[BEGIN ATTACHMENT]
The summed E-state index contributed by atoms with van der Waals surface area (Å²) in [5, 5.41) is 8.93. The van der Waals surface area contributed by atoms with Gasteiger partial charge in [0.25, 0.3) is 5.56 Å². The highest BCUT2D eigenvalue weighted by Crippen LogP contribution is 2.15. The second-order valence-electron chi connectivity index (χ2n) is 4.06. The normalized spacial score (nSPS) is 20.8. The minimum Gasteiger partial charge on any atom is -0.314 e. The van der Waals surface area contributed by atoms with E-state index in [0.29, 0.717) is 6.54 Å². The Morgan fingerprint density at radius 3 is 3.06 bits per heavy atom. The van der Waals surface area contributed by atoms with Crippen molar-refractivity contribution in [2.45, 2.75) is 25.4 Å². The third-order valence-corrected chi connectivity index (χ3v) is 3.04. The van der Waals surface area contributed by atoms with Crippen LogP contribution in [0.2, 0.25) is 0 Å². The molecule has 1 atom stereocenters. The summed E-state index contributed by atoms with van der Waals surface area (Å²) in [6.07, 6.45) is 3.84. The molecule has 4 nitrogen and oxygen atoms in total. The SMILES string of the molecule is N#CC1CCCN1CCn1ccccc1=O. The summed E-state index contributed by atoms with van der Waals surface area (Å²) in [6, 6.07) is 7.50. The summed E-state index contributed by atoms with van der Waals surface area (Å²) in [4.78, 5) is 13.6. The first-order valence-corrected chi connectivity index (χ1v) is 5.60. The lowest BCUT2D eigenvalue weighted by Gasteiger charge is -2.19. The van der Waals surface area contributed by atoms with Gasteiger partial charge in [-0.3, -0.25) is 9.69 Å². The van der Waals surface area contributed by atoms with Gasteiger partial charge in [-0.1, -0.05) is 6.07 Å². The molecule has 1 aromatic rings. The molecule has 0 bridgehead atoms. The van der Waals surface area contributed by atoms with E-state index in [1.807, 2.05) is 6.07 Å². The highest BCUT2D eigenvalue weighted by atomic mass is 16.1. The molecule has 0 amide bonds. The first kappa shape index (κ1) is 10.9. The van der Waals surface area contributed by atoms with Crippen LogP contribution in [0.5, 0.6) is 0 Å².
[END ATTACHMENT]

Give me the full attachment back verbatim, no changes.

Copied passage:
The summed E-state index contributed by atoms with van der Waals surface area (Å²) in [5, 5.41) is 8.93. The van der Waals surface area contributed by atoms with Gasteiger partial charge in [0.25, 0.3) is 5.56 Å². The highest BCUT2D eigenvalue weighted by Crippen LogP contribution is 2.15. The second-order valence-electron chi connectivity index (χ2n) is 4.06. The normalized spacial score (nSPS) is 20.8. The minimum Gasteiger partial charge on any atom is -0.314 e. The van der Waals surface area contributed by atoms with E-state index in [0.29, 0.717) is 6.54 Å². The Morgan fingerprint density at radius 3 is 3.06 bits per heavy atom. The van der Waals surface area contributed by atoms with Crippen molar-refractivity contribution in [2.45, 2.75) is 25.4 Å². The third-order valence-corrected chi connectivity index (χ3v) is 3.04. The van der Waals surface area contributed by atoms with Crippen LogP contribution in [0.2, 0.25) is 0 Å². The molecule has 1 atom stereocenters. The summed E-state index contributed by atoms with van der Waals surface area (Å²) in [6.07, 6.45) is 3.84. The molecule has 4 nitrogen and oxygen atoms in total. The SMILES string of the molecule is N#CC1CCCN1CCn1ccccc1=O. The summed E-state index contributed by atoms with van der Waals surface area (Å²) in [6, 6.07) is 7.50. The summed E-state index contributed by atoms with van der Waals surface area (Å²) in [4.78, 5) is 13.6. The first-order valence-corrected chi connectivity index (χ1v) is 5.60. The lowest BCUT2D eigenvalue weighted by Gasteiger charge is -2.19. The van der Waals surface area contributed by atoms with Gasteiger partial charge in [-0.3, -0.25) is 9.69 Å². The van der Waals surface area contributed by atoms with Gasteiger partial charge in [-0.1, -0.05) is 6.07 Å². The molecule has 1 aromatic rings. The molecule has 0 bridgehead atoms. The van der Waals surface area contributed by atoms with E-state index in [1.807, 2.05) is 6.07 Å². The highest BCUT2D eigenvalue weighted by atomic mass is 16.1. The molecule has 0 amide bonds. The first kappa shape index (κ1) is 10.9. The van der Waals surface area contributed by atoms with Crippen LogP contribution in [0.5, 0.6) is 0 Å².